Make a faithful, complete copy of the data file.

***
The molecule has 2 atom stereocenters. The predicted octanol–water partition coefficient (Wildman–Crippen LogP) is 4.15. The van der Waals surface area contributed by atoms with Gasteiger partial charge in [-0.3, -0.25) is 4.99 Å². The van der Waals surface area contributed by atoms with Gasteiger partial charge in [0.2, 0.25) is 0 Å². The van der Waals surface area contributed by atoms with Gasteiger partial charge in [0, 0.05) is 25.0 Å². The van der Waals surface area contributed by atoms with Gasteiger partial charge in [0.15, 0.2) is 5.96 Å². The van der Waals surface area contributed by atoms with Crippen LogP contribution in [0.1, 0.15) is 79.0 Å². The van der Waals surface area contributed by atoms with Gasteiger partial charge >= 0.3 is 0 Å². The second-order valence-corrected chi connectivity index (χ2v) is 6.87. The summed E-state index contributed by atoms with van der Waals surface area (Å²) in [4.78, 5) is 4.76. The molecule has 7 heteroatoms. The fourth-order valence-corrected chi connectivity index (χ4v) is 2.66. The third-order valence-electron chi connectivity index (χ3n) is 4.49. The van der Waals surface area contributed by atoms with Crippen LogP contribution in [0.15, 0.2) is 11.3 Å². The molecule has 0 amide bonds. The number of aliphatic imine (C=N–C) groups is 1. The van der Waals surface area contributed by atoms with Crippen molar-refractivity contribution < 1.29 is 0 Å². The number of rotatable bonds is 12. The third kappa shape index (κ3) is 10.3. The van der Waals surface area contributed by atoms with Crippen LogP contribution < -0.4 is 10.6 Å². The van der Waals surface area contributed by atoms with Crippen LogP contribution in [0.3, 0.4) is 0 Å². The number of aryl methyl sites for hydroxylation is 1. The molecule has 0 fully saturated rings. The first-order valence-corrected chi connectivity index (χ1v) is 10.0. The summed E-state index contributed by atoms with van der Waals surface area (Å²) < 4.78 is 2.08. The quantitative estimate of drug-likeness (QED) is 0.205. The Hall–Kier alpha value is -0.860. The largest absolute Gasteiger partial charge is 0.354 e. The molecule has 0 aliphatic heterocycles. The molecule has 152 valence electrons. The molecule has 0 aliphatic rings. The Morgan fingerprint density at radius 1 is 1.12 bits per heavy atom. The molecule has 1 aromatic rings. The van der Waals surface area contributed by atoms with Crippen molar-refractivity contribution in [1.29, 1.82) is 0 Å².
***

The molecule has 2 atom stereocenters. The predicted octanol–water partition coefficient (Wildman–Crippen LogP) is 4.15. The van der Waals surface area contributed by atoms with Gasteiger partial charge in [-0.3, -0.25) is 4.99 Å². The van der Waals surface area contributed by atoms with Gasteiger partial charge in [0.2, 0.25) is 0 Å². The van der Waals surface area contributed by atoms with Gasteiger partial charge in [0, 0.05) is 25.0 Å². The van der Waals surface area contributed by atoms with Gasteiger partial charge in [0.15, 0.2) is 5.96 Å². The van der Waals surface area contributed by atoms with Crippen LogP contribution in [0.1, 0.15) is 79.0 Å². The van der Waals surface area contributed by atoms with Gasteiger partial charge >= 0.3 is 0 Å². The second-order valence-corrected chi connectivity index (χ2v) is 6.87. The summed E-state index contributed by atoms with van der Waals surface area (Å²) in [4.78, 5) is 4.76. The molecule has 7 heteroatoms. The fourth-order valence-corrected chi connectivity index (χ4v) is 2.66. The third-order valence-electron chi connectivity index (χ3n) is 4.49. The van der Waals surface area contributed by atoms with Crippen LogP contribution in [0.15, 0.2) is 11.3 Å². The molecule has 0 amide bonds. The number of aliphatic imine (C=N–C) groups is 1. The van der Waals surface area contributed by atoms with Crippen molar-refractivity contribution < 1.29 is 0 Å². The number of rotatable bonds is 12. The third kappa shape index (κ3) is 10.3. The van der Waals surface area contributed by atoms with Crippen LogP contribution < -0.4 is 10.6 Å². The van der Waals surface area contributed by atoms with Crippen LogP contribution in [0.3, 0.4) is 0 Å². The number of aryl methyl sites for hydroxylation is 1. The molecule has 0 fully saturated rings. The first-order valence-corrected chi connectivity index (χ1v) is 10.0. The summed E-state index contributed by atoms with van der Waals surface area (Å²) < 4.78 is 2.08. The quantitative estimate of drug-likeness (QED) is 0.205. The Hall–Kier alpha value is -0.860. The largest absolute Gasteiger partial charge is 0.354 e. The molecule has 0 aliphatic heterocycles. The molecule has 152 valence electrons. The molecule has 0 aliphatic rings. The Morgan fingerprint density at radius 1 is 1.12 bits per heavy atom. The molecule has 1 aromatic rings. The van der Waals surface area contributed by atoms with Crippen molar-refractivity contribution in [1.29, 1.82) is 0 Å².